State DOTs tap pandemic funds for debt service and P3 projects

Eight state departments of transportation have tapped pandemic funds to cover debt service payments while most of the funds were used to support existing capital projects.

Florida used some of its aid for availability payments on a high-profile public-private partnership highway project.

“We’ve seen the pandemic funds being used in a variety of ways, which was the intent of the language from Congress,” said Alison Black, chief economist for the American Road & Transportation Builders Association.

ARTBA published the analysis of how state DOTs are using the funds in the most recent issue of Transportation Builder magazine.

The Coronavirus Response and Relief Supplemental Appropriations Act, passed in December 2020 as part of the omnibus 2021 package, provided $900 million in additional COVID relief.

That included $10 billion for state DOTs – the first and only pandemic relief that went directly to state DOTs, Black said. The bulk of that, $9.8 billion, was distributed through the Surface Transportation Block Grant Program, with the remaining $200 million going to territories, tribes, and Puerto Rico’s transportation programs.

It’s also the only relief aid that can be used for debt service. States and local governments that received roughly $500 billion of stimulus aid in the American Rescue Plan Act and CARES Act are not allowed to use it for debt payments.

The Federal Highway Administration’s guidance for the supplemental state DOT aid notes that debt service and availability payments are among eligible uses. Capital projects and personnel costs like employee salaries are other allowable uses. The law allows for “extraordinary flexibility,” the American Association of State Highway and Transportation Officials noted shortly after it was enacted.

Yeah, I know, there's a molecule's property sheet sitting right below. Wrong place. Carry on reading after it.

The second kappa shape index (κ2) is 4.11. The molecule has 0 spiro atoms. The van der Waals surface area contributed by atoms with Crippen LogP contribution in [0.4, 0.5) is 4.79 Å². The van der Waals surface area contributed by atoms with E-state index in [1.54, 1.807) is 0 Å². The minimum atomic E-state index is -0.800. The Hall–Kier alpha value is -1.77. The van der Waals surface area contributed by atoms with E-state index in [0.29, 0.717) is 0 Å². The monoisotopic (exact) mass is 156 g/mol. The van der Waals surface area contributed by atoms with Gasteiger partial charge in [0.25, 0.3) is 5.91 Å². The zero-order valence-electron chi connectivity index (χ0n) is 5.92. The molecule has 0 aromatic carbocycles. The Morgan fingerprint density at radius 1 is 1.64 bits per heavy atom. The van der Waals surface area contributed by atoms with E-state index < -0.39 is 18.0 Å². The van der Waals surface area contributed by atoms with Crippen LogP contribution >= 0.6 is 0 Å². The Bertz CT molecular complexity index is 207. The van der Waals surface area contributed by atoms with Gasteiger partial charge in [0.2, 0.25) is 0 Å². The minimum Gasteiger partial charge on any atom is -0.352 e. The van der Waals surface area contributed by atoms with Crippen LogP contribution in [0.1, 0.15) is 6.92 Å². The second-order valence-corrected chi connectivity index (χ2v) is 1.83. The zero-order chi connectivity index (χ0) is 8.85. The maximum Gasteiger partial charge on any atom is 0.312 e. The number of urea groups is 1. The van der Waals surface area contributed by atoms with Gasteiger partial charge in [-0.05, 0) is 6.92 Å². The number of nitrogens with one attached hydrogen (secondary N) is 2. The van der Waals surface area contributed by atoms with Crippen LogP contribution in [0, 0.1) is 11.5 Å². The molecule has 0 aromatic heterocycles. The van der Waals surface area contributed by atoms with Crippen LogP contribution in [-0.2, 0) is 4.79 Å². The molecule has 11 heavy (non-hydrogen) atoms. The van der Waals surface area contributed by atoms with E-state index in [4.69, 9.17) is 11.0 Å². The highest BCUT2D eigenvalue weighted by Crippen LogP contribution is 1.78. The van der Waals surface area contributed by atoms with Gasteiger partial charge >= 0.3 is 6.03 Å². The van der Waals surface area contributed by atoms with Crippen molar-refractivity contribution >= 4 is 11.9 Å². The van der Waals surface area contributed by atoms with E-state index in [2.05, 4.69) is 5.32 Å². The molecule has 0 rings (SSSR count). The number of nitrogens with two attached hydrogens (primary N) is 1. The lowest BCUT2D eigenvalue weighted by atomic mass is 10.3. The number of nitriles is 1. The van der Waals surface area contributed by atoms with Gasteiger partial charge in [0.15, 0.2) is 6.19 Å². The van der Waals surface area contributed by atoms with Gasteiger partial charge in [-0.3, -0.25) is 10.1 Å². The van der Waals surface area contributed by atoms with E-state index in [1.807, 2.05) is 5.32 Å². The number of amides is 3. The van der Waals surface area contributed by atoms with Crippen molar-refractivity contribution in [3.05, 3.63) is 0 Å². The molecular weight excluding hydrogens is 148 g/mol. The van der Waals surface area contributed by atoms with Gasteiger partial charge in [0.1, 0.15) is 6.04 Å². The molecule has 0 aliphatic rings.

Black noted that the funds are also not subject to the same restrictions as federal highway funds formula dollars.

“We were interested in the question of how the states are using the money, and you are seeing states being flexible in using the funds.”

States have until September 2024 to fully obligate the money.

The states of Missouri, Washington, Kansas, New Mexico, West Virginia, Hawaii, Delaware and South Carolina used the money for debt service payments, according to the ARTBA analysis.

Missouri used the largest amount, $216 million, for its fiscal 2021 debt service payments. Washington tapped $143 million for its fiscal 2020 debt payments.

The FHWA discouraged the use of CRRSAA funds for debt payments on bonds issued for non-highway surface transportation projects, according to the guidance.

Florida directed $160 million of the pandemic funds toward availability payments on its I-595 P3 project, another use specifically named in the guidance.

“To the extent a state is in default on, or needs funds for availability payments related to highway surface transportation, such availability payments are eligible for reimbursement,” the FHWA said.

State DOTs spent most of the money, $3.7 billion of the $5.4 billion, on capital projects, with the funds supporting more than 600 projects across the country, ARTBA found.

Texas used the largest amount, $604 million, for its I-35E reconstruction project. New York used $501 million for the design-build contract on the Van Wyck Expressway. Pennsylvania used $343 million for revenue losses. Ohio, Oregon, Alaska, Nebraska and Minnesota also used the money to cover lost revenue.

A total of 14 states have obligated at least 90% of their CRRSA funds and seven have obligated 10% or less, including California, Michigan, Washington DC and New Jersey, ARTBA found.